Drug interactions with lipid‐lowering drugs: Mechanisms and clinical relevance

@article{Neuvonen2006DrugIW,
  title={Drug interactions with lipid‐lowering drugs: Mechanisms and clinical relevance},
  author={Pertti J. Neuvonen and Mikko Niemi and Janne T. Backman},
  journal={Clinical Pharmacology \& Therapeutics},
  year={2006},
  volume={80}
}
Lipid‐lowering drugs, especially 3‐hydroxy‐3‐methylglutaryl–coenzyme A inhibitors (statins), are widely used in the treatment and prevention of atherosclerotic disease. The benefits of statins are well documented. However, lipid‐lowering drugs may cause myopathy, even rhabdomyolysis, the risk of which is increased by certain interactions. Simvastatin, lovastatin, and atorvastatin are metabolized by cytochrome P450 (CYP) 3A4 (simvastatin acid is also metabolized by CYP2C8); their plasma… Expand

Paper Mentions

Interventional Clinical Trial
Cardiovascular disease is the leading cause of mortality after renal transplantation, accounting for more than 30% of deaths. Elevated lipid levels (hyperlipidemia) are a frequent… Expand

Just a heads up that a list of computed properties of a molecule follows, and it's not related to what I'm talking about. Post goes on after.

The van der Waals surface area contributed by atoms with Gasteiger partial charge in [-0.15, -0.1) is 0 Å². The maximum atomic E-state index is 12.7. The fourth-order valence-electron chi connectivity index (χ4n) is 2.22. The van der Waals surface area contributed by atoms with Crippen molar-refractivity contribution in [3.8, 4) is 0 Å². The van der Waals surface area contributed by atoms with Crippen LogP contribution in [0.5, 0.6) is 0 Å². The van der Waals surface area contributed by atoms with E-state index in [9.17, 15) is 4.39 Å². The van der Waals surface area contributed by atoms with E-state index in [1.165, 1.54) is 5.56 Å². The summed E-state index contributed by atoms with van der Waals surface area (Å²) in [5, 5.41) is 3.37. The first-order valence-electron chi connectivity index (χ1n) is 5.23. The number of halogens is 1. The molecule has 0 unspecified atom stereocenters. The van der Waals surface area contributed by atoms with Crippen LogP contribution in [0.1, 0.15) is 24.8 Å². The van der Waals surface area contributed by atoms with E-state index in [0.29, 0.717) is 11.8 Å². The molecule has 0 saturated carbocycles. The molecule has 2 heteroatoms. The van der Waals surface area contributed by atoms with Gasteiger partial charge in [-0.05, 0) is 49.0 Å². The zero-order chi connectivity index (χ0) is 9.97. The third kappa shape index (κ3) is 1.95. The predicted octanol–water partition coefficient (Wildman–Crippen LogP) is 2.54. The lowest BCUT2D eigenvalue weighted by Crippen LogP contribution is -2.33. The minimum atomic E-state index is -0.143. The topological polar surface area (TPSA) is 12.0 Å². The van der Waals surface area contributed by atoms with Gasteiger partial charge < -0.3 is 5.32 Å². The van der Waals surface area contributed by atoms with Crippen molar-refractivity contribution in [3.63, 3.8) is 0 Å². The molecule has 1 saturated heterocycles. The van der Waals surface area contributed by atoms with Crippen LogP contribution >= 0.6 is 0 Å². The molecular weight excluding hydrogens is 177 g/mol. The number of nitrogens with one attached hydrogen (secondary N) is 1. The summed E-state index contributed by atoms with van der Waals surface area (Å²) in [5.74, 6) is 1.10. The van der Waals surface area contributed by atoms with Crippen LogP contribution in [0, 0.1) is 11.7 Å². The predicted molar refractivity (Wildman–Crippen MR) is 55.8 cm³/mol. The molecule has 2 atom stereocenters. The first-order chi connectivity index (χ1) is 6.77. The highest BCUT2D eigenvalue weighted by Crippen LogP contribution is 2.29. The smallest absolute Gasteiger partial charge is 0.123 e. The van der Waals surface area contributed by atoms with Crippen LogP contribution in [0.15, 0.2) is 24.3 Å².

ConditionsHyperlipidemias
InterventionDrug
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TLDR
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TLDR
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TLDR
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Drug–drug interaction with statins
TLDR
The most important adverse effects associated with statins are myopathy and an asymptomatic increase in hepatic transaminases, both of which occur infrequently. Expand
Comparative Hepatic and Intestinal Metabolism and Pharmacodynamics of Statins
TLDR
Compared with in vitro drug transporter and clinical data, the findings are applicable for use in comparative systems pharmacology modelling to predict the pharmacokinetics and pharmacological effects of statins at different dosages. Expand
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